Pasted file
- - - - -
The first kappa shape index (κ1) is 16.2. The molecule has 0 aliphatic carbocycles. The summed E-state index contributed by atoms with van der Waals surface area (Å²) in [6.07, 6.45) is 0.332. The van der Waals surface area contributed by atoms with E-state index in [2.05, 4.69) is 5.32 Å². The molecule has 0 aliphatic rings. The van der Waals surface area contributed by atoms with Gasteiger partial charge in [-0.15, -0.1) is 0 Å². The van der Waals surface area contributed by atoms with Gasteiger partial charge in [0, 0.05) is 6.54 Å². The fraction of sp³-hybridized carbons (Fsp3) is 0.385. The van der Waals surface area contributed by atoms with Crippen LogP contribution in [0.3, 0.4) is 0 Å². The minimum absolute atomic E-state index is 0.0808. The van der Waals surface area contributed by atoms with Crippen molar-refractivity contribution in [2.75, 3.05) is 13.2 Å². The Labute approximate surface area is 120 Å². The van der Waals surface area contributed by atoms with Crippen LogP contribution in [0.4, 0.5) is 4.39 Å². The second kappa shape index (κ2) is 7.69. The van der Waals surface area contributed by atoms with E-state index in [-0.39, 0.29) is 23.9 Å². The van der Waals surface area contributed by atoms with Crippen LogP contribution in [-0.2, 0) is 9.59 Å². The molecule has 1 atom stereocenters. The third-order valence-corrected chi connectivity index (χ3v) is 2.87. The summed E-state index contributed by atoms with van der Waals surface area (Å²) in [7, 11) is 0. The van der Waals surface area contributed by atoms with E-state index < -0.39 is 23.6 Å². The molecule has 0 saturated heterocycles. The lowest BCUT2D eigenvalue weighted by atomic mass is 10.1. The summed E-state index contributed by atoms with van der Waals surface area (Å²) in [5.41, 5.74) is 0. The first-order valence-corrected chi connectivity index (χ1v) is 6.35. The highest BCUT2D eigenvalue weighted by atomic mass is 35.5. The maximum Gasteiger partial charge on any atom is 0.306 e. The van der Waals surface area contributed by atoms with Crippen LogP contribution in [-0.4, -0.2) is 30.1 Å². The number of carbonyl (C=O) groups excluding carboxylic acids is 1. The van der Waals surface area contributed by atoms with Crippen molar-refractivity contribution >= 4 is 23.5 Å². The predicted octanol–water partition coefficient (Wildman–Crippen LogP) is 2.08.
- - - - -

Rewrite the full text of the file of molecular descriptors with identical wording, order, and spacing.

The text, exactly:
The first kappa shape index (κ1) is 16.2. The molecule has 0 aliphatic carbocycles. The summed E-state index contributed by atoms with van der Waals surface area (Å²) in [6.07, 6.45) is 0.332. The van der Waals surface area contributed by atoms with E-state index in [2.05, 4.69) is 5.32 Å². The molecule has 0 aliphatic rings. The van der Waals surface area contributed by atoms with Gasteiger partial charge in [-0.15, -0.1) is 0 Å². The van der Waals surface area contributed by atoms with Gasteiger partial charge in [0, 0.05) is 6.54 Å². The fraction of sp³-hybridized carbons (Fsp3) is 0.385. The van der Waals surface area contributed by atoms with Crippen LogP contribution in [0.3, 0.4) is 0 Å². The minimum absolute atomic E-state index is 0.0808. The van der Waals surface area contributed by atoms with Crippen molar-refractivity contribution in [2.75, 3.05) is 13.2 Å². The Labute approximate surface area is 120 Å². The van der Waals surface area contributed by atoms with Crippen LogP contribution in [0.4, 0.5) is 4.39 Å². The second kappa shape index (κ2) is 7.69. The van der Waals surface area contributed by atoms with E-state index in [-0.39, 0.29) is 23.9 Å². The van der Waals surface area contributed by atoms with Crippen LogP contribution in [-0.2, 0) is 9.59 Å². The molecule has 1 atom stereocenters. The third-order valence-corrected chi connectivity index (χ3v) is 2.87. The summed E-state index contributed by atoms with van der Waals surface area (Å²) in [7, 11) is 0. The van der Waals surface area contributed by atoms with E-state index < -0.39 is 23.6 Å². The molecule has 0 saturated heterocycles. The lowest BCUT2D eigenvalue weighted by atomic mass is 10.1. The summed E-state index contributed by atoms with van der Waals surface area (Å²) in [5.41, 5.74) is 0. The first-order valence-corrected chi connectivity index (χ1v) is 6.35. The highest BCUT2D eigenvalue weighted by atomic mass is 35.5. The maximum Gasteiger partial charge on any atom is 0.306 e. The van der Waals surface area contributed by atoms with Crippen LogP contribution in [-0.4, -0.2) is 30.1 Å². The number of carbonyl (C=O) groups excluding carboxylic acids is 1. The van der Waals surface area contributed by atoms with Crippen molar-refractivity contribution >= 4 is 23.5 Å². The predicted octanol–water partition coefficient (Wildman–Crippen LogP) is 2.08.